Access to Public Information, Defamation / Reputation
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The Supreme Court of India held that Indian voters have a right under Article 19(1)(a) of the Indian Constitution to obtain information about political candidates. The People’s Union of Civil Liberties (PUCL) challenged the validity of a 1951 law, which stated that political candidates were not bound to disclose any information not required under the law. The Court reasoned that the availability of basic information about the candidates enables voters to make an informed decision and also paves the way for public debates on the merits and demerits of candidates.
The People’s Union of Civil Liberties (PUCL) challenged the validity of Section 33B of the Representation of People Act, 1951. Section 33B provided that, notwithstanding a judgment or order of the court or Election Commission, an electoral candidate is not bound to disclose any information apart from that required under the Act. In Union of India v. Association for Democratic Reforms, (2002) 3 S.C.R. 294, the Supreme Court of India recognized that the right to know about electoral candidates falls within the right to information available under the right to freedom of speech and expression described in Article 19(1)(a) of the Indian Constitution. It further indicated that information about the criminal background of candidates, assets and liabilities of candidates and their family members, and educational qualifications of candidates should be available to the voters as part of their right.
The Election Commission issued directives to effect this judgment. However, Section 33B made ineffective the judgment in that case and other directives. Thus, the PUCL challenged Section 33B as violative of Article 19(1)(a).
P. Venkatarma Reddi, J., delivered the opinion of the Court. The Supreme Court of India reiterated that Article 19(1)(a) includes the right of voters to have basic information about electoral candidates. In a democracy, the will of the people is expressed in periodic elections. Availability of basic information about the candidates enables voters to make an informed decision and also paves the way for public debates on merits and demerits of candidates. This in turn goes a long way in promoting freedom of speech and expression, and also ensures the integrity of the electoral process in a democracy. Further, freedom of expression is not limited to oral or written expression, but also includes voting as a form of expression. Even though the right to vote itself may not be a fundamental right, the expression of opinion through the final act of casting a vote is part of the fundamental right of freedom of speech and expression under Article 19(1)(a).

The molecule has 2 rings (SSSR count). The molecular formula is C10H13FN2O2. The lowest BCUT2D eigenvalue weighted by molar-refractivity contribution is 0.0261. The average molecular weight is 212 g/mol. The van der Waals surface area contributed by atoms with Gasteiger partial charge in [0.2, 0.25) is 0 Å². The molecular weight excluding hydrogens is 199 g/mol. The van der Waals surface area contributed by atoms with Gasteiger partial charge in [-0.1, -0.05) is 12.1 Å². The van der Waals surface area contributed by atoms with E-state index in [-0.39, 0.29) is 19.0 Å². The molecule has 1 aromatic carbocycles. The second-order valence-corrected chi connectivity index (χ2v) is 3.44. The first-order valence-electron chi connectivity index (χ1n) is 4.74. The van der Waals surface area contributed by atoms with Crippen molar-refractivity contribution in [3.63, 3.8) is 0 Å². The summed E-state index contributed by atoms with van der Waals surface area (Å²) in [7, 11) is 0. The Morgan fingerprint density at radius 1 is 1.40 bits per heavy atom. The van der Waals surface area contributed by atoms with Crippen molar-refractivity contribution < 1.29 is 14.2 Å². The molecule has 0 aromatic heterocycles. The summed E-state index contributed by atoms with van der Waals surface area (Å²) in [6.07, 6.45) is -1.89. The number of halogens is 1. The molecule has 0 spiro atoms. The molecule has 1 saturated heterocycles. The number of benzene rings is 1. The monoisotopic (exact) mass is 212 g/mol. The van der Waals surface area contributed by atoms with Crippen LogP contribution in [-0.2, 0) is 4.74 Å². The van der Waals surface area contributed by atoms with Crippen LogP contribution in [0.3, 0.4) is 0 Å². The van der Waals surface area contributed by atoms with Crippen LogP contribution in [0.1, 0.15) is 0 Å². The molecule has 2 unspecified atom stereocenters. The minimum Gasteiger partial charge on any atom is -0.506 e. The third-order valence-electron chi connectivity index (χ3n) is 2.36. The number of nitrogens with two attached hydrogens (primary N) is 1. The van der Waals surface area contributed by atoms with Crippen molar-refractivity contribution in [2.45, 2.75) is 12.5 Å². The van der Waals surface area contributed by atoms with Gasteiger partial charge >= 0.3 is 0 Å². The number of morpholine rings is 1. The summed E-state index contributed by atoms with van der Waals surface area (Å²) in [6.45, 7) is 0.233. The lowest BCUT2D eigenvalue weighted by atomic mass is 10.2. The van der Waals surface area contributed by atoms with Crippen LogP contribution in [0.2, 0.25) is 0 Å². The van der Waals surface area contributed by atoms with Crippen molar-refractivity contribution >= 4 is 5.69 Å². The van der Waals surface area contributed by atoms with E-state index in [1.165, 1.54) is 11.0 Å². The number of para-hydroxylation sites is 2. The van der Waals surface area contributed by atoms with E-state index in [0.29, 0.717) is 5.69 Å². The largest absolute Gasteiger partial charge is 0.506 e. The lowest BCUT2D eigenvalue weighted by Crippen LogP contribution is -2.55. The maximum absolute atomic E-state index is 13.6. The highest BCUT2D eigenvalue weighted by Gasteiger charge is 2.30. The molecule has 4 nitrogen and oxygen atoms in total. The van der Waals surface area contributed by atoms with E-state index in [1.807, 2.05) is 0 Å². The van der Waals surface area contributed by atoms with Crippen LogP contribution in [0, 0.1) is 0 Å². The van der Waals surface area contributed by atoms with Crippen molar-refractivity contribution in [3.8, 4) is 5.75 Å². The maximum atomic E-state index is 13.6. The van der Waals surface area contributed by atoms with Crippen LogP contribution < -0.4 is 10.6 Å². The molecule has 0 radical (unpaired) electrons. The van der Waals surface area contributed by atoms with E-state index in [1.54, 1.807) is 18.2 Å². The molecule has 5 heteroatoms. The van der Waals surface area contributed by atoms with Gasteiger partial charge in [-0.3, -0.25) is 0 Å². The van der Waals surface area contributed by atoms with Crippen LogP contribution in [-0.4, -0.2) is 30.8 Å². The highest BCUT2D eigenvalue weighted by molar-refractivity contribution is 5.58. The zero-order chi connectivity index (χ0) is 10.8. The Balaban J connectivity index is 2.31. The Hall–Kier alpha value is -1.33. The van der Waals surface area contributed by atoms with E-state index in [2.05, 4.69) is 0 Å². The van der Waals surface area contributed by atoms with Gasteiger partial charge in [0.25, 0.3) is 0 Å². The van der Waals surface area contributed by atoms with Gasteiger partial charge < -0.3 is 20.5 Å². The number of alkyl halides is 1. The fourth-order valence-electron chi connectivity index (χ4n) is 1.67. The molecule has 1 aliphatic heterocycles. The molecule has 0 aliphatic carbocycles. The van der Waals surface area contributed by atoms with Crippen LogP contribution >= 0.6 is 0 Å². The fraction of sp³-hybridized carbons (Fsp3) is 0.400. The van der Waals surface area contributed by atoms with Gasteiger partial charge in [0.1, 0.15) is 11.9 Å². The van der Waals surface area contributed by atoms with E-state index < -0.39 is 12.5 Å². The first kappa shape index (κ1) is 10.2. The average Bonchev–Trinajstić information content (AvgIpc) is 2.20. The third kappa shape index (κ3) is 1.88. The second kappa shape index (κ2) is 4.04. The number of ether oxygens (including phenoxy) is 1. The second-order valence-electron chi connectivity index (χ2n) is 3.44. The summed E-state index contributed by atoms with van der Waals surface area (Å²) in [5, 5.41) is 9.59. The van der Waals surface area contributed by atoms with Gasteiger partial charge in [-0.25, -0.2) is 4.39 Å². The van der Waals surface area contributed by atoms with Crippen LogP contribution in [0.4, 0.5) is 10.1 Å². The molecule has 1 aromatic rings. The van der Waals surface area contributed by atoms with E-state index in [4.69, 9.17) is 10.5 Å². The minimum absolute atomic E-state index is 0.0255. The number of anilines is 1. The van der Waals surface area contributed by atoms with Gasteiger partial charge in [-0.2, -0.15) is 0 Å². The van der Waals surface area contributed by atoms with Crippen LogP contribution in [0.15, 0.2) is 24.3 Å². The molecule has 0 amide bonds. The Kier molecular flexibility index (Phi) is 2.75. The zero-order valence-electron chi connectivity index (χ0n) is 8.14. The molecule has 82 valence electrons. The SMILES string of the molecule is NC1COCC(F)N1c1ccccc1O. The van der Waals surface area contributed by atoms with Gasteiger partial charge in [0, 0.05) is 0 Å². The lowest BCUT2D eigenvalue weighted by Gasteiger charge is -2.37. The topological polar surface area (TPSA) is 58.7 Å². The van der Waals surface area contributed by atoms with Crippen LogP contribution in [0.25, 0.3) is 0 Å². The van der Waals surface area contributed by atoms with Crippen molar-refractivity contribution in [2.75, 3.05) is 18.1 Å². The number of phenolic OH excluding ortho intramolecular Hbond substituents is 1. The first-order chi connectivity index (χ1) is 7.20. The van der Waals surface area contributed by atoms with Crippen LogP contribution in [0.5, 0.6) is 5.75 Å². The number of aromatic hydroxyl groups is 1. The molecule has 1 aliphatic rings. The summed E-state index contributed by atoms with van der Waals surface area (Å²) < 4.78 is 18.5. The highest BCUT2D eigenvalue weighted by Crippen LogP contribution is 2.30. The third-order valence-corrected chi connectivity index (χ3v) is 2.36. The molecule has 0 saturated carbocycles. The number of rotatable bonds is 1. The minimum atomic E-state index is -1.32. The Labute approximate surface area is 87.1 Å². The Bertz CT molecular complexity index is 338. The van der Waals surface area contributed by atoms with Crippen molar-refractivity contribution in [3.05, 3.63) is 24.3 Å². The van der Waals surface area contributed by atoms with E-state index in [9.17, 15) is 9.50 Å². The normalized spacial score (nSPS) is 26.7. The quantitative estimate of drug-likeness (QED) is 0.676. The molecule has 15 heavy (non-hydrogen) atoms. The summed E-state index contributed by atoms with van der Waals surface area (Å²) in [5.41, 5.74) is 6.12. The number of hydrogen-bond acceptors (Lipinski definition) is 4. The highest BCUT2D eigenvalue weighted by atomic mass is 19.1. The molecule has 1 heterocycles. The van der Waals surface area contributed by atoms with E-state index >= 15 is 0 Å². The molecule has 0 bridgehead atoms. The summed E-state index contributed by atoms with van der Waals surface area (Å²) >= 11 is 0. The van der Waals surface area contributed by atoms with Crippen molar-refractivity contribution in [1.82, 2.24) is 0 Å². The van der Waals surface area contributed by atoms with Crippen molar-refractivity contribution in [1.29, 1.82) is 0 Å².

A liberal approach to the disclosure of information about an electoral candidate is desirable. However, compelling a person to disclose personal information affects the person’s privacy. There is a need to draw a line between the voters’ right and candidates’ privacy. The legislature must apply its mind and lay down the criteria on which information must be disclosed. In the absence of such a law, in the case of Union of India v. Association for Democratic Reforms, (2002) 3 S.C.R. 294, the Court gave certain broad indicators for disclosure in order to give effect to the right under Article 19(1)(a). The Election Commission directives based on this judgment were meant to operate only until the time legislature enacted an appropriate law. While these points of disclosure serve as broad indicators for enacting a law, the legislature must give them due weight.
The Court concluded that Section 33B of the Representation of People Act, 1951, was unconstitutional. Firstly, it froze and stagnated the right to information by nullifying the effect of any order or judgment requiring disclosure of information. Instead, the right to information is a dynamic right that should be allowed to grow. Secondly, the Act inadequately required disclosure of information with respect to criminal background of the candidates, and assets and liabilities of candidates and their spouse and children. However, the Court held that by not providing for disclosure of educational qualifications, it cannot be said that Article 19(1)(a) has been violated.
The Court directed the Election Commission to issue revised instructions in accordance with the law laid down in this judgment.
Decision Direction indicates whether the decision expands or contracts expression based on an analysis of the case.
The Court expanded the scope of the right of voters with respect to information about electoral candidates.
Global Perspective demonstrates how the court’s decision was influenced by standards from one or many regions.
Case significance refers to how influential the case is and how its significance changes over time.
Indian Supreme Court decisions are binding on all courts throughout the territory of India.
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